When the strategy of concentrated growth is used

The development of multi-industry in largeand medium-sized companies led, in due time, to the need to develop some benchmark strategies in doing business that characterize the most optimal directions of the company's growth. If we consider the classification of these strategies, we can conditionally distinguish three areas:

  1. The so-called strategy of conceptual growth,which is an element of sustainable strategies, and does not imply in its essence any drastically dramatic changes, both in the field of development and in the field of quantitative growth of the firm.
  2. Strategies for growth of internal and external (strategygrowth integrated), aimed at both horizontal and vertical growth. At the same time, external and internal resources of the organization itself can be used.
  3. Growth strategies diversified. In its essence, this is the spread of the activity of a particular firm to markets where it has not yet been present, both in the field of production and in the field of services, as well as the introduction of new productions. This growth strategy is inherent, in the first place, for fast-growing companies.

Basic growth strategies, in the first placefirm, orient firms to concentrate their efforts on the already existing types of business vision with their further gradual development and strengthening. As a rule, large companies are resorting to such strategies, which managed to form dominant positions in their market segment for a certain moment and try to minimize the influence of controlling state bodies, including antimonopoly ones, on their activities. On the other hand, the strategy of concentrated growth can be applied by those firms that have a sufficient stable income and do not see the prospects for throwing finance into a sharp development, both vertically and horizontally.

In a more narrow understanding, strategyconcentrated growth implies the activation of the activity of a particular firm purely on one type of activity. This kind of solution has in its essence two sides of the coin. First, narrow specialization always has an advantage due to the improvement of technologies, skills and, as a result, the correlation of price and quality. On the other hand, such a company is a priori less resistant to market fluctuations, primarily on the demand of the offered products or services. In addition, companies that have this growth strategy inherent are vulnerable to attacks from aggressive competitors and can be pushed out of the market, as they do not have sufficient maneuverability in choosing a common strategic course.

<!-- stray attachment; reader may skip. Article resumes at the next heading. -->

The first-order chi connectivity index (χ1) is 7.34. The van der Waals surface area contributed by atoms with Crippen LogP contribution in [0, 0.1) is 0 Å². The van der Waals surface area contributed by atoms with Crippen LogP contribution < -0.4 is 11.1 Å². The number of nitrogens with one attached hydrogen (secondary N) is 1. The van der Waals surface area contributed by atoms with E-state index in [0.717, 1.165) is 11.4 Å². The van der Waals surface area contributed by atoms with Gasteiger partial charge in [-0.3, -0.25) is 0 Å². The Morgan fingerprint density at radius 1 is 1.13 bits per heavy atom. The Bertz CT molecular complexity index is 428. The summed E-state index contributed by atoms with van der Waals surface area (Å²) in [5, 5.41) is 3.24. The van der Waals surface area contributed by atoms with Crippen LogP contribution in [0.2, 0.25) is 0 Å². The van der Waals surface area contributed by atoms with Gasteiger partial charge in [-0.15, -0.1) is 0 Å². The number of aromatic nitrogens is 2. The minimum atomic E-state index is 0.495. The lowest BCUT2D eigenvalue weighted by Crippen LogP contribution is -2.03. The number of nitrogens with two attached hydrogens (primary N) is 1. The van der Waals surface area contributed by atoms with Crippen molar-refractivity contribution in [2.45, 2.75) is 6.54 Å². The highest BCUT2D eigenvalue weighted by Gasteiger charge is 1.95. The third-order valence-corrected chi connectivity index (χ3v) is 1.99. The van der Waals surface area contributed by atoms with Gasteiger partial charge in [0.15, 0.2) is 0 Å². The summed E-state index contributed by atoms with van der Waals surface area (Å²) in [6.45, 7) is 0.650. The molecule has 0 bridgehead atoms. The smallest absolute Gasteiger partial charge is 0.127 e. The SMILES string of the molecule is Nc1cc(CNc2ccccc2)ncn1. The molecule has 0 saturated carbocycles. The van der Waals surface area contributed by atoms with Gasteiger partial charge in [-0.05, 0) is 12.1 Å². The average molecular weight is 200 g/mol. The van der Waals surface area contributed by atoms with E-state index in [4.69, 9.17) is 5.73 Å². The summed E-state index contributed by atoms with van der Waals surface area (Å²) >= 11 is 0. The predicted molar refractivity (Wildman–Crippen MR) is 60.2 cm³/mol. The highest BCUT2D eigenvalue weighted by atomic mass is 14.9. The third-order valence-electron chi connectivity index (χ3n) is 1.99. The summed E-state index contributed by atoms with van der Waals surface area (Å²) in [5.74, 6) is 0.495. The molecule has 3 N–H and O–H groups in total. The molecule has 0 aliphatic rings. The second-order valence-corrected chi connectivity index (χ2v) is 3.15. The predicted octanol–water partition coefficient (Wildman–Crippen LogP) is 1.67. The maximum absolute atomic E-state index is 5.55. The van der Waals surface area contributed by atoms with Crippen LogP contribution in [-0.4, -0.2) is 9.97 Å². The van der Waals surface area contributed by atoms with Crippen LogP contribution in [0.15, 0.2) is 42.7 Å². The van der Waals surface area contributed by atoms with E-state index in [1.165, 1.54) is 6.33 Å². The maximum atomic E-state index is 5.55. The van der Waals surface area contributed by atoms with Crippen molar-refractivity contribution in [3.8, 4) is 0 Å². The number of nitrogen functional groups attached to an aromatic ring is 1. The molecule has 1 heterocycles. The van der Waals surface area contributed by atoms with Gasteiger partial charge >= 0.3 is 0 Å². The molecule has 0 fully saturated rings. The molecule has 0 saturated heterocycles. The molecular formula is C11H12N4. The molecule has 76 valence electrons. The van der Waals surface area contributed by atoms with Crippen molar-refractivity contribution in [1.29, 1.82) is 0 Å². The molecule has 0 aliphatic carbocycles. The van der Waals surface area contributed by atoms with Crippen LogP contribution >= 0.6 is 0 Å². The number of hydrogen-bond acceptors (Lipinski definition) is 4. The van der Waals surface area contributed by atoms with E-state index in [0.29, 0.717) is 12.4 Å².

The strategy of concentrated growth can beis represented by the so-called internal (qualitative) growth strategy. The essence of it is to update existing products or services, as well as the development of new ones, but from the same line. It is used in efficiently operating enterprises that generate profit, but have a certain potential for development. This kind of strategy of concentrated growth has as its goal more significant penetration of the market for a particular product or service by increasing the quantity, and taking into account the modernization, and the quality of the products. It is worth noting that the internal growth strategy makes sense if the market is not yet fully saturated with this type of product or can be expanded with the help of marketing tools.

Whatever the basic growth strategies chosenfirms, the main thing is that they had, both theoretical and practical justification, allowed to solve the tasks assigned to the organization and strengthened positions in the market.